What is a vocation? How does one discover it? Where does it lead? What has it to do with free will?
These are puzzling questions to anyone considering what to do with the rest of his or her life. Ordinarily they are questions facing a person in teen-age or early adult life but many reoccur at other times. Many women face such questions after their family is raised. A married man, his wife and family may very suddenly face the unexpected possibility of a vocation to the permanent diaconate.
Vocation, of course, does not refer exclusively to religious life or priesthood: these, however, are so unusual that frequently in Catholic circles they alone are called “vocations.”
The word vocation means “a calling”; it is extremely important to keep this in mind. We are called by the providential arrangement of circumstances, by the realities of life, by our own limitations and potential, by the historical moment, and by our own emotional, intellectual and psychological needs. If one follows the teachings of the Fathers and Doctors of the Church in this regard, one comes to accept that a vocation is found in the providential arrangement of significant aspects of life and also by the grace which we receive to make the best of these situations.
The loss of awareness of this providential aspect of vocation is one of the things that leads to an immense insecurity in modern life. When people forget the divine and providential element in their lives, they try desperately to find a course through life like a man on a raft with neither rudder nor map.
It has been a consistent belief of Christians that the Lord gives each of us something to do, some work to perform that makes us an essential link in the chain of life. Parents pass on life to their children and, by good examples, instruction, encouragement and membership in the Church contribute to their growth in the life of grace.
Single people, including priests and religious, pass on life in a psychological and spiritual way by being a help to those around them. This passing on of life and grace is the ultimate vocation of the Christian. Cardinal Newman sums it up well when he says: “I am a link in a chain, a bond of connection between persons. God has not created me for nothing. I shall do good; I shall do His work; I shall be an angel of peace, a preacher of truth, in my own place, while not intending it, if I do but keep His commandments.”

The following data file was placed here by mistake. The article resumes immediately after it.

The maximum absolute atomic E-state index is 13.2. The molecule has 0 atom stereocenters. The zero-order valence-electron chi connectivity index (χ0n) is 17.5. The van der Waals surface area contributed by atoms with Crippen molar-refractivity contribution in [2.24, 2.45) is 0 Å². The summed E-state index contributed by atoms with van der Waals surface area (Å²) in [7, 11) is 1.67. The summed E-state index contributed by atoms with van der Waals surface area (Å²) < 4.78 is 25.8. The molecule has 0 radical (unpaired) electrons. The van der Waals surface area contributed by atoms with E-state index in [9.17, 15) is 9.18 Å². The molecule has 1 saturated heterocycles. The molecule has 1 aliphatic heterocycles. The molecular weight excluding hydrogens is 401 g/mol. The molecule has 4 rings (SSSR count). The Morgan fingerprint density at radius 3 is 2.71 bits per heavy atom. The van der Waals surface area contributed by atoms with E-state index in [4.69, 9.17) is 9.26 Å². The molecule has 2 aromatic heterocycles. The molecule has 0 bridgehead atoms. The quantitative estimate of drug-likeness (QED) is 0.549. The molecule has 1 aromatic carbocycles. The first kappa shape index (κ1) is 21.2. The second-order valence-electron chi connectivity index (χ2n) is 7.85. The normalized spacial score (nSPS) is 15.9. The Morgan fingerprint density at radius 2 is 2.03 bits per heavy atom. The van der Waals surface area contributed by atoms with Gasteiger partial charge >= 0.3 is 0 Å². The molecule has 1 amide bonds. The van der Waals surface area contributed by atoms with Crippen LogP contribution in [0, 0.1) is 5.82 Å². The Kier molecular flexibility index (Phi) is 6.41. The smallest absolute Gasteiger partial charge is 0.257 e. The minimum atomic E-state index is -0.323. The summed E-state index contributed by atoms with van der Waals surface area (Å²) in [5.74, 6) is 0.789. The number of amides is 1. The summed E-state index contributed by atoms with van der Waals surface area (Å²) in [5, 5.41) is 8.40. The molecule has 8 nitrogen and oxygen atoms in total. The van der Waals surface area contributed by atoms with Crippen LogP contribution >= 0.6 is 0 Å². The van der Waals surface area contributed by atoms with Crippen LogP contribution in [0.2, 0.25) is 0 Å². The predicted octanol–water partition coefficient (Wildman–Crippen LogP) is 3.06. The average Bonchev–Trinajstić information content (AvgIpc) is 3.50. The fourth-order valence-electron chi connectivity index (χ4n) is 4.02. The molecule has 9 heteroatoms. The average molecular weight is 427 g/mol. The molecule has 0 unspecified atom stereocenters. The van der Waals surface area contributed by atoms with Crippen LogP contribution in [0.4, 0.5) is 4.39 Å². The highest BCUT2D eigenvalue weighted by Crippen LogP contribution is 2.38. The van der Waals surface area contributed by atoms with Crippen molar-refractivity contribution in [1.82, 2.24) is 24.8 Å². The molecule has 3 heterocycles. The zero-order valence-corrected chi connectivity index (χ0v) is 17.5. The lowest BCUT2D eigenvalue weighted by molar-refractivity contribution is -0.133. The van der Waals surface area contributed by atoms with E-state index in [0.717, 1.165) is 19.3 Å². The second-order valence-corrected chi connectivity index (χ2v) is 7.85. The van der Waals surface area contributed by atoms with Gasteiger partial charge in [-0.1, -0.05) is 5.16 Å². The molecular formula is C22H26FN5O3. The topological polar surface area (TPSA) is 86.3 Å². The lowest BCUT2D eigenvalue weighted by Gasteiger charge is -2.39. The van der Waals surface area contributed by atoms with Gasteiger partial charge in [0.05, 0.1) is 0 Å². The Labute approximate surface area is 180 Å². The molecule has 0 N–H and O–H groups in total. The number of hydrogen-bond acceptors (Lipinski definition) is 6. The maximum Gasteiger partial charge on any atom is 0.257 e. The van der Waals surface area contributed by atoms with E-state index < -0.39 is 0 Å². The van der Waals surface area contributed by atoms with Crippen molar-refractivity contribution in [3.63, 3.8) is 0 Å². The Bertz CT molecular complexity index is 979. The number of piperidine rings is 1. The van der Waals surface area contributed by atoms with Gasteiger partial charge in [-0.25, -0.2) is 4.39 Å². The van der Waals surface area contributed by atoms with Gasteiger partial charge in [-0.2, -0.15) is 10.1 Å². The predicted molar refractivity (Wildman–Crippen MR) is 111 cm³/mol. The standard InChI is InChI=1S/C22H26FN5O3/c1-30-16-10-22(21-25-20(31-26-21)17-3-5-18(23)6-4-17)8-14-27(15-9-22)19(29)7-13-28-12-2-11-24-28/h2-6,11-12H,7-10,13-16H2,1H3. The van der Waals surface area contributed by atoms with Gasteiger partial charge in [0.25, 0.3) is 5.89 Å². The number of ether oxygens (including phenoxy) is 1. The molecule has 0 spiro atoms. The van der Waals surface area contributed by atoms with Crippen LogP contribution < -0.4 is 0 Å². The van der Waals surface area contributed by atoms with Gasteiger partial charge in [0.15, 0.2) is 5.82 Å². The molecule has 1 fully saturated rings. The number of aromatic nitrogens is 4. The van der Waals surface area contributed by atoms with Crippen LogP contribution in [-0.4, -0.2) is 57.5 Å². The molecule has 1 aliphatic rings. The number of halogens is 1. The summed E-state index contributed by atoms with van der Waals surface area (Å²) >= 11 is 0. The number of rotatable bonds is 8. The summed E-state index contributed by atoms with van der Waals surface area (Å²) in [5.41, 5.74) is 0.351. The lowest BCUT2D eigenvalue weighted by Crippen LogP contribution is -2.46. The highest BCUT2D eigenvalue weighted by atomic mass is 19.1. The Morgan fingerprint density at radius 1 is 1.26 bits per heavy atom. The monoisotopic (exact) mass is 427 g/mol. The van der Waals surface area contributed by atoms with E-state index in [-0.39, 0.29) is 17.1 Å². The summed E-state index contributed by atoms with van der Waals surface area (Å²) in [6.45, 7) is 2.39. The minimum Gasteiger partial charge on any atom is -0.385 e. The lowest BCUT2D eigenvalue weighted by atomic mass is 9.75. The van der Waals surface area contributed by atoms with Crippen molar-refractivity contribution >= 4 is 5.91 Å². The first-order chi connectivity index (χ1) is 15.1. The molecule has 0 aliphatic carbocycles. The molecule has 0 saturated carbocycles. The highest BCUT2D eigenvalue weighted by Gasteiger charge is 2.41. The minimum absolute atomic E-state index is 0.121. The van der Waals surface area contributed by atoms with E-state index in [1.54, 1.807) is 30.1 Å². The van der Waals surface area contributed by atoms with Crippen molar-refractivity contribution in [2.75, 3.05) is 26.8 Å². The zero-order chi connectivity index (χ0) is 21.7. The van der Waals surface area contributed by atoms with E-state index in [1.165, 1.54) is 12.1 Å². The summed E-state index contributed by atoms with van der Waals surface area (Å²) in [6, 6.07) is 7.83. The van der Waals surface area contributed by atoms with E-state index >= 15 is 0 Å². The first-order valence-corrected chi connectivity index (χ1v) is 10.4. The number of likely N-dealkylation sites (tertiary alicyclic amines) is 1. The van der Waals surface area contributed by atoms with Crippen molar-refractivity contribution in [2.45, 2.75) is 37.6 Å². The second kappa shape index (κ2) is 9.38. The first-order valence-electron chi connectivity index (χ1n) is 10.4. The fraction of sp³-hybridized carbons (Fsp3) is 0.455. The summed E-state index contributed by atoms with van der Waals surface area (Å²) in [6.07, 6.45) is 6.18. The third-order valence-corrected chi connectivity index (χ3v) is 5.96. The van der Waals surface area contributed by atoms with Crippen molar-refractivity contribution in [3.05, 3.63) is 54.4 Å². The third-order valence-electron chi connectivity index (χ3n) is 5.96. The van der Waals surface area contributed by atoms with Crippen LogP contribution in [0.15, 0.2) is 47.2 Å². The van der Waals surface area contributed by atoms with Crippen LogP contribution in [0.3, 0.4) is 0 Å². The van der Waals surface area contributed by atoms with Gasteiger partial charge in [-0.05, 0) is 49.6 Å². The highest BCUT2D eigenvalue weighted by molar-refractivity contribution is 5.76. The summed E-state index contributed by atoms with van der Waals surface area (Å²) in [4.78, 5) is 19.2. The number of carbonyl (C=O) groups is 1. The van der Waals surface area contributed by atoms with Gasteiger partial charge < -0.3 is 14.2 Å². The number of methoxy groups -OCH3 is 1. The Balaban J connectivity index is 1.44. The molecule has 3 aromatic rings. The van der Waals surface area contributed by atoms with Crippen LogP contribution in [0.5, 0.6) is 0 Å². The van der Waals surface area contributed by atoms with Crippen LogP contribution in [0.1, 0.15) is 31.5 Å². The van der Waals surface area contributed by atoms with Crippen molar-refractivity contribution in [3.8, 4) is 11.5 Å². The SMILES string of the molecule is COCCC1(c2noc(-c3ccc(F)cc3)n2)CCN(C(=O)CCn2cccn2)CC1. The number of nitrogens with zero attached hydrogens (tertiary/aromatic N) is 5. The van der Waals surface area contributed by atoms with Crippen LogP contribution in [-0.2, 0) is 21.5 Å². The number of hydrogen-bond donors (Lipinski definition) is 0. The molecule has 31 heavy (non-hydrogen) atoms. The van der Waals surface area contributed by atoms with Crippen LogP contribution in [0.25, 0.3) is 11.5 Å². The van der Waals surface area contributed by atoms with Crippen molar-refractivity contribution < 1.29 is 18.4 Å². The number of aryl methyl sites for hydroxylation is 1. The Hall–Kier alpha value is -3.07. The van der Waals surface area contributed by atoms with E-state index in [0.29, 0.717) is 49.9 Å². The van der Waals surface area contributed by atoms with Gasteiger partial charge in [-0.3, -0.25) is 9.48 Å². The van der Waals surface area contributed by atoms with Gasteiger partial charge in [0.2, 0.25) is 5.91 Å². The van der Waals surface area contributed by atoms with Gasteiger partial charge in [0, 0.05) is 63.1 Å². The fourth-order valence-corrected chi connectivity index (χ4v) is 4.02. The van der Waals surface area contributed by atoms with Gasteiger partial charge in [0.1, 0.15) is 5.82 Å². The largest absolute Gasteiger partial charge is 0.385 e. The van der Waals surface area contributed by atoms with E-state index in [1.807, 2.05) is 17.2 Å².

The idea of God’s special purpose in our life is what gives the individual an awareness of his dignity and importance. Among great numbers of people we frequently feel like atoms, little and meaningless. As Newman says, "God has created me to do Him some definite service: He has committed some work to me which He has not committed to another. I have my mission. I may never know it in this life, but I shall be told it in the next."
If one is convinced of being singled out by the Lord for some work in this life, how is that work discovered? First, we quietly discern or observe our potentials and needs and try to fit them into what we can do best. Often in such a process, God leads us by interior inspiration, by an attraction to do this or that work, to follow this person, or to marry that one. We will be attracted by a certain kind of work because it fits our capacity and because it opens to us possibilities of security or fulfillment.
The need for inspiration and divine guidance in any vocation cannot be overstressed. The Lord has led many people in mysterious ways. The only Trappist ever canonized, St. Benedict Joseph Labre, was led to his strange vocation not to be a monk but to be a hobo, by going from one monastery to another, vainly trying to fit in because of psychological difficulties.
St. Catherine of Genoa found herself married to the wrong man as a result of a political alliance of her family. Faced with such a situation, she relied on God and spent the rest of her life working with her husband in the service of the poor and sick.
From such experiences at least two rules emerge for discovering one’s vocation. Both come from Holy Scripture: “If today you hear His voice, harden not your heart” (Psalm 95); and Our Lord’s own admonition: "He who puts his hand to the plow and looks back is not worthy of the kingdom of heaven."